Gypsum wallboard, sometimes referred to as “drywall” or “plaster board” is one of the most common materials used in the construction of walls and other barriers. A common method of producing wallboard is to sandwich a core containing an aqueous slurry of gypsum between two sheets of board cover paper. Gypsum is also commonly known as stucco and calcium sulfate hemihydrate. The term “gypsum”, unless specifically stated otherwise, will be understood to include calcium sulfate hemihydrate, calcined gypsum, stucco and gypsum. In one wallboard manufacturing process, the aqueous slurry of gypsum and other wallboard ingredients are continuously deposited under high speed conditions to form a core between two continuously supplied moving sheets of cover paper. Various types of suitable cover paper are known in the art.
After the gypsum slurry is deposited between the two cover sheets, it is then allowed to set (react with water to form calcium sulfate dihydrate) to form the wallboard core. The continuously-produced board may then be cut into panels of a desired length (for example, eight feet). The boards may then be passed through a dryer to remove any excess water in the core and the gypsum is brought to a final dry state. After the core has set and is dried, the sandwich becomes a strong, rigid, fire-resistant gypsum wallboard. Other methods for the production of gypsum wallboard are described, for example, in the Kirk-Othmer Encyclopedia of Chemical Technology, Vol. 21, pages 621-24 (Second Edition 1970) and Vol. 4, pages 618-19 (Fourth Edition 1992), and U.S. Pat. No. 5,879,446 the disclosures of which are hereby incorporated herein by reference.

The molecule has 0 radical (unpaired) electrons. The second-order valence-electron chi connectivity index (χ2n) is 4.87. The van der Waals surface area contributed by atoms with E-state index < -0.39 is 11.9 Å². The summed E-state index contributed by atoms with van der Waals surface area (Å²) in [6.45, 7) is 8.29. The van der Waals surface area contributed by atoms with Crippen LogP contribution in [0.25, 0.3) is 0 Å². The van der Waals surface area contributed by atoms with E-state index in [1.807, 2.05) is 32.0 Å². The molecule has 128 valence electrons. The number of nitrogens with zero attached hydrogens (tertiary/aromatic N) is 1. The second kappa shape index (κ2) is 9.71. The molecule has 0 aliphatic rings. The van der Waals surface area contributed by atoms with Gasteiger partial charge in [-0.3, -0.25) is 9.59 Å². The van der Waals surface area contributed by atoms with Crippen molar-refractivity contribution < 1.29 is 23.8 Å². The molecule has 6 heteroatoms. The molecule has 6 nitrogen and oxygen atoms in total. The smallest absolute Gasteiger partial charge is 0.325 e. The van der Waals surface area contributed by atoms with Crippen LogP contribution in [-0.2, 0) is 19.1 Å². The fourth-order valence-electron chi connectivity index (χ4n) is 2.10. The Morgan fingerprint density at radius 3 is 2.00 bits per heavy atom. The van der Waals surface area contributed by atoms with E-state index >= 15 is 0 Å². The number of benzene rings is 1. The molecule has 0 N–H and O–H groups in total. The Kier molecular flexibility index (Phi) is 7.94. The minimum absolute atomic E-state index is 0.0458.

In order to facilitate the production of wallboard and/or provide beneficial properties to the final product, various additives may also be included in the core gypsum slurry. For example, starch, set accelerators and/or set retarders, preservatives, and fiberglass may be included. Since wallboard is used in construction, it is desirable to prevent prolonged exposures of the wallboard to water and moisture. Certain “water repellancy,” additives/agents, such as wax, have been used in order to improve the water repellancy of the wallboard. Wax, however, can be relatively unreliable and somewhat costly.